dominated by a great and noble impulse, as in his huge canvases, " The 
Greeks and Trojans contending for the body of Patroclus," " The Triumph 
of Christ," " The Revolt of Hell," and " The Last Cannon," but at other 
times he descended to what was meretricious and sensational. Some of 
his work, as " Hunger, Madness, and Crime," " Buried Alive," " The 
Thoughts of aSevered Head," are the productions of a morbid and neurotic 
fancy. Not content with oil as a medium for painting large canvases 
he set to work to discover a medium for himself. He eventually painted 
most of his works in a lustreless medium, which he termed " peinture 
mate," very coarse in quality, and looking at a distance like a rude tapestry. 
He endured considerable poverty, but, with the exception of portraits, 
refused to paint for money. " Keep your gold," on one occasion he said, 
" it is the murderer of art." His works are all gathered, as in his lifetime, 
under one roof in the " Musee Wiertz " at Brussels. 

t H. de Braeckeleer, a Belgian painter, a pupil of Leys, the leader of 
the Realist School. His subjects are mostly interiors painted in warm 
golden tones. He is represented in the Brussels gallery by "A 
Geographer," " The Interior of a Farm," and " A Shop." 



38 The Importance 

intellect bordering on degeneracy, who only 
knew how to look at things with the eye of an 
animal ; that is, according to the receptive 
power of the optic nerves rendered more or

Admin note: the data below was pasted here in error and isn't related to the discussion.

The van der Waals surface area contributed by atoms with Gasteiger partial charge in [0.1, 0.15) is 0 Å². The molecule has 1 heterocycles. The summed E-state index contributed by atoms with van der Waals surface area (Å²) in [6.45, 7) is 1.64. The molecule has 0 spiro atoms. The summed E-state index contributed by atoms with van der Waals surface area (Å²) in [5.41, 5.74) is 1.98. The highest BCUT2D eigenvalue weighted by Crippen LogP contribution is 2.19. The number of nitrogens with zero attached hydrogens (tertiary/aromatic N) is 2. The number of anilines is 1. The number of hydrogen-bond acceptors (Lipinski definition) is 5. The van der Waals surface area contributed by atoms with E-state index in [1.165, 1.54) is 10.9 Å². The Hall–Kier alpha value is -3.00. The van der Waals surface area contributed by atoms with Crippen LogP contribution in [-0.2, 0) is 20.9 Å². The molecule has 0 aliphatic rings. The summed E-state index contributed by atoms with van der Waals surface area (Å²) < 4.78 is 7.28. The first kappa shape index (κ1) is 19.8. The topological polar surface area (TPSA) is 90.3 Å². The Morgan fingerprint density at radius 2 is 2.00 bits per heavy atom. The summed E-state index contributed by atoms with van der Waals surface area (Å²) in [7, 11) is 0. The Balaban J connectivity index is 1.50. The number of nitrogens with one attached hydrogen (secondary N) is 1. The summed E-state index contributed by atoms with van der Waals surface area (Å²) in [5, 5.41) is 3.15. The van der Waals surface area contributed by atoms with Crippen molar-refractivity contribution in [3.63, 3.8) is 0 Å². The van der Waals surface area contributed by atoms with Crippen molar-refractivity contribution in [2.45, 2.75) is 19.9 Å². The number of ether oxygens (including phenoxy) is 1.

less active by the work of digestion. If a cow, 
in its ruminating state, could paint, it would be 
the finest of colourists, its retina then possessing 
an extraordinary visual sensibility. This peculi- 
arity explains why the realist painters who 
excel in colour are generally great eaters and 
drinkers ; and of limited intelligence. And 
with respect to this I invite my brother painters 
to make a little experiment, which will not fail 
to edify them : While fasting, or nearly so, 
paint some object, solely from an objective 
point of view, and then repaint the same object 
during the process of digestion, after a heavy 
meal. Compare the two studies with regard 
to their colour, and tell me if that done under 
the influence of digestion will not be richer and 
more glowing than the other ! 

It must be understood that what results 
from this particular condition will be in propor- 
tion to the optic power of the retina. The 
painter who is not a colourist will not any the 
more possess the gift of colour, but his eye, 
influenced more or less by organic action, by 
that portion of vital force which circulates in 
the organ, conveyed by the blood globules and 
induced by the process of digestion, will be 
better enabled to seize the appearance of colour. 



of Theory 39 

I allow myself to make this observation, based 
upon a theory, which, although of a physiolo- 
gical nature, proves clearly that colour — as far 
at least as it is understood by the realists, 
spottists, and dottists — is not by any means 
a faculty depending on the artist's genius. 
This disconcerting theory proves likewise that